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German-Soviet Non Aggression Pact, Signed August 23, 1939 - World War II

Updated on March 20, 2015
Stalin in foreground, Hitler background
Stalin in foreground, Hitler background | Source
Source

By August 1939, moves towards World War II were well underway and the German-Soviet non-aggression pact signed on August 23, 1939, was one more sign of this fact. This treaty was signed by Russia and Germany and separated Eastern Europe into separate spheres of influence. World War II began a few days after the pact was signed.

The Non Aggression Treaty as Primary Source

The Treaty text is available online for primary source analysis. It states that Germany and the Union of Soviet Socialist Republics reached agreement, further to the Neutrality Agreement of 1926, principally to confirm that neither country would be responsible for attack on the other, either individually or in conjunction with other world powers. The countries also agreed to support each other in the event of attack by other countries. There were three other articles to the Treaty, which were not so important, and it was a ten year agreement.

Secret Additional Protocol

The online Treaty source document, published by Fordham University, includes a secret added protocol to the agreement which was not published at the time (see Reference 2). Article VII of the published Treaty text indicates it was to be ratified in Berlin, however the secret protocol seems to be an added afterthought. This additional protocol delineates territorial spoils and division of Europe in spheres of influence. It is possible it was in place to halt territorial disputes between the two countries that might be likely to arise at future dates and gives statements of interest and intent.

An historic town

Vilnius old town
Vilnius old town | Source

Primary Source Interrogation

It is impossible to provide complete analysis of the Treaty within this framework, however it should be noted that the principal terms of agreement are generally listed in order of importance and the Treaty was to be signed in Germany, presumably by Stalin and Hitler or Ribbentrop and Molotov. The secret Protocol addition is an interesting aspect indicating just how diplomacy and affairs of state are actually dealt with by governments and politicians. The secret Protocol may have originated from Russia or the complete Treaty may have been written by Ribbentrop or Molotov. Ribbentrop was the German Foreign Minister (1938 - 1945) while Molotov was First Deputy Premier of Russia (1942 - 57). Molotov was also appointed to act as Commissar of Foreign Affairs after the Jewish origins of acting Commissar of Foreign Affairs, Litvinov, were exposed. It could possibly be assumed that Vilna (Vilnius) was included within the German territorial gains and sphere of influence due to its important status within the Jewish world, majority Jew population and high numbers of Jewish communities. You can check out the links below to see just how important Vilna was to the Jewish community, it was known as the second Jerusalem.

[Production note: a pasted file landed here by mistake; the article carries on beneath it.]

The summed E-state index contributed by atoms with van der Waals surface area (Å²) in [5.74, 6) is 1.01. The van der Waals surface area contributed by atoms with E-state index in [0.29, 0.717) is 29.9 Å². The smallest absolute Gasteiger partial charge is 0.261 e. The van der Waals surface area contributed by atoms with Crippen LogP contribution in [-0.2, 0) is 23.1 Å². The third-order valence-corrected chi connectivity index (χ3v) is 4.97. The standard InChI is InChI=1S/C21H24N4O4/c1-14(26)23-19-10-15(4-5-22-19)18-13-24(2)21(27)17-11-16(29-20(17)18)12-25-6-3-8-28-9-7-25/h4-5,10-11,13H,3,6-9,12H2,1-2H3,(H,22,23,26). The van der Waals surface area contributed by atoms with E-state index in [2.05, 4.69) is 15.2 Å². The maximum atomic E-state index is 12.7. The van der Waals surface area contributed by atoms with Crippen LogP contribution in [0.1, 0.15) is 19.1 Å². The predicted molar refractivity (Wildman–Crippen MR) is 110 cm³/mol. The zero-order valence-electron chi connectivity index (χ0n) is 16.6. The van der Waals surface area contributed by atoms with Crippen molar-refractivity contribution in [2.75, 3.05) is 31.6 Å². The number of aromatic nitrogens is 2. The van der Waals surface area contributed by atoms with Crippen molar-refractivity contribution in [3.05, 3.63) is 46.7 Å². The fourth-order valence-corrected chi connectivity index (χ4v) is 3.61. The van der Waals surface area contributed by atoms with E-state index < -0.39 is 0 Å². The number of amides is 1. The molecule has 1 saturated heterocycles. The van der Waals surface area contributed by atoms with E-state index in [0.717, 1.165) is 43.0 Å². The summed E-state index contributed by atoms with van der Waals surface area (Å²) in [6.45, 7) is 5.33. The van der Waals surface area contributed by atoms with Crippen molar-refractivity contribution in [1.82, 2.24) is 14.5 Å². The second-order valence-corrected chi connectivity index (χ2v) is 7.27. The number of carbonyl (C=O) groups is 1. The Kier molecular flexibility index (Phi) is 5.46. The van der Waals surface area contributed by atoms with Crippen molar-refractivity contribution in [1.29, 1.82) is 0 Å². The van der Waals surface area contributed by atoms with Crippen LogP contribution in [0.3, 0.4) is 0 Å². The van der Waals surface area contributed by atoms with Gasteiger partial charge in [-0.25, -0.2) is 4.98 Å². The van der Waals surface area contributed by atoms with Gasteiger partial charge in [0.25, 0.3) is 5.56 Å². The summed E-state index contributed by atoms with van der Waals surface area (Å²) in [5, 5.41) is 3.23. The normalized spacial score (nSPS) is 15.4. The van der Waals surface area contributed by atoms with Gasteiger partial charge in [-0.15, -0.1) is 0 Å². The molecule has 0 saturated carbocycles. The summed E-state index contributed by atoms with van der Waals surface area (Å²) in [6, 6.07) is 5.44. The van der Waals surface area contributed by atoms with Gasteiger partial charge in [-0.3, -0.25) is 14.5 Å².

Any student of history attempting primary source analysis of the treaty document (text below) might immediately jump to the conclusion that Vilna was included in the German sphere of influence due to Hitler's stated views (from the 1920s) against the Jewish people, and other groups of people. Hitler's views can be sourced from his book "Mein Kampf" linked below and written while he was in prison.

Results of the Treaty

Within a few days of ratification of the Treaty, the invasion of Poland commenced. It was a two-pronged attack, separately from Russia and Germany. Each country had its own motive for attacking Poland. Historically, one of the events leading up to the Kristallnacht Pogrom (Night of Broken Glass) was the forced return of German-based Polish Jews, who were subsequently refused entry to Poland and remained on the borders of the country in makeshift camps. Stalin's economic problems and beliefs indicated territorial gains were a necessity if the Soviet Union were to be successful.

Study of History

Studying history is an interesting academic discipline and lessons can be learnt from events of the past. For historians the study of primary source documents and materials is the best way to garner insight. The wealth of primary source documentation and materials since the invention of the printing press and growth in education has opened the study of history to new levels, with diaries, newspapers and other materials that offer a glimpse of society and life, hitherto untold.

Old diary
Old diary | Source

© 2014 Dawn Denmar

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